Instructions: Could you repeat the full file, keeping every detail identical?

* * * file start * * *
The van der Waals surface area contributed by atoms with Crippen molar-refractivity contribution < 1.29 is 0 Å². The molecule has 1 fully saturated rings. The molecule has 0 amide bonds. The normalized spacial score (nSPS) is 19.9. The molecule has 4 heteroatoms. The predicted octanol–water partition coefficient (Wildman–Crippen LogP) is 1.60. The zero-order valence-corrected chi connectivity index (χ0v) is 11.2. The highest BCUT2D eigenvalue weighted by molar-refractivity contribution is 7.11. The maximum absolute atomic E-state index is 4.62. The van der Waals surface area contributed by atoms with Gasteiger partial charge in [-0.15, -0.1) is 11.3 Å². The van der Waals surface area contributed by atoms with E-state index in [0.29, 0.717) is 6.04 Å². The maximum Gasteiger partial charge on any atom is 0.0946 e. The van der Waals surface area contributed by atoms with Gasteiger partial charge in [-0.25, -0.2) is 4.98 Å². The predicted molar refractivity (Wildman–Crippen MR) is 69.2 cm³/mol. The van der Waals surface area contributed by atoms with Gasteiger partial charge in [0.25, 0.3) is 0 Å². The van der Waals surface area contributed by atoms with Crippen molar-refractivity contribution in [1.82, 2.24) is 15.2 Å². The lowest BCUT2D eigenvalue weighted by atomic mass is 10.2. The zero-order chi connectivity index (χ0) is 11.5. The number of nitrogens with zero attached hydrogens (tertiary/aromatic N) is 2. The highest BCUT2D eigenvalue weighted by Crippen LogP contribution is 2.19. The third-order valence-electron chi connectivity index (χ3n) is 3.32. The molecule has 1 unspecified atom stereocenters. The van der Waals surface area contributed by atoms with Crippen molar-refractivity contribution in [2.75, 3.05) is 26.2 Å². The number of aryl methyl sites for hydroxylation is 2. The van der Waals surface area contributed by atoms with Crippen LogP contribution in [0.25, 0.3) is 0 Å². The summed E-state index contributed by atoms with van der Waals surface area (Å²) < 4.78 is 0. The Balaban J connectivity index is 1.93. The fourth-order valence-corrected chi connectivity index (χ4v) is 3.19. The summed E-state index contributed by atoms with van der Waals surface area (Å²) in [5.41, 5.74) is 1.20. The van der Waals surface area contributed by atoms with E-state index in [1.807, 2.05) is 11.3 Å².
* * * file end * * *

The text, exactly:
The van der Waals surface area contributed by atoms with Crippen molar-refractivity contribution < 1.29 is 0 Å². The molecule has 1 fully saturated rings. The molecule has 0 amide bonds. The normalized spacial score (nSPS) is 19.9. The molecule has 4 heteroatoms. The predicted octanol–water partition coefficient (Wildman–Crippen LogP) is 1.60. The zero-order valence-corrected chi connectivity index (χ0v) is 11.2. The highest BCUT2D eigenvalue weighted by molar-refractivity contribution is 7.11. The maximum absolute atomic E-state index is 4.62. The van der Waals surface area contributed by atoms with Gasteiger partial charge in [-0.15, -0.1) is 11.3 Å². The van der Waals surface area contributed by atoms with E-state index in [0.29, 0.717) is 6.04 Å². The maximum Gasteiger partial charge on any atom is 0.0946 e. The van der Waals surface area contributed by atoms with Gasteiger partial charge in [-0.25, -0.2) is 4.98 Å². The predicted molar refractivity (Wildman–Crippen MR) is 69.2 cm³/mol. The van der Waals surface area contributed by atoms with Gasteiger partial charge in [0.25, 0.3) is 0 Å². The van der Waals surface area contributed by atoms with Crippen molar-refractivity contribution in [1.82, 2.24) is 15.2 Å². The lowest BCUT2D eigenvalue weighted by atomic mass is 10.2. The zero-order chi connectivity index (χ0) is 11.5. The number of nitrogens with zero attached hydrogens (tertiary/aromatic N) is 2. The highest BCUT2D eigenvalue weighted by Crippen LogP contribution is 2.19. The third-order valence-electron chi connectivity index (χ3n) is 3.32. The molecule has 1 unspecified atom stereocenters. The van der Waals surface area contributed by atoms with Crippen molar-refractivity contribution in [2.75, 3.05) is 26.2 Å². The number of aryl methyl sites for hydroxylation is 2. The van der Waals surface area contributed by atoms with Crippen LogP contribution in [0.25, 0.3) is 0 Å². The summed E-state index contributed by atoms with van der Waals surface area (Å²) < 4.78 is 0. The Balaban J connectivity index is 1.93. The fourth-order valence-corrected chi connectivity index (χ4v) is 3.19. The summed E-state index contributed by atoms with van der Waals surface area (Å²) in [5.41, 5.74) is 1.20. The van der Waals surface area contributed by atoms with E-state index in [1.807, 2.05) is 11.3 Å².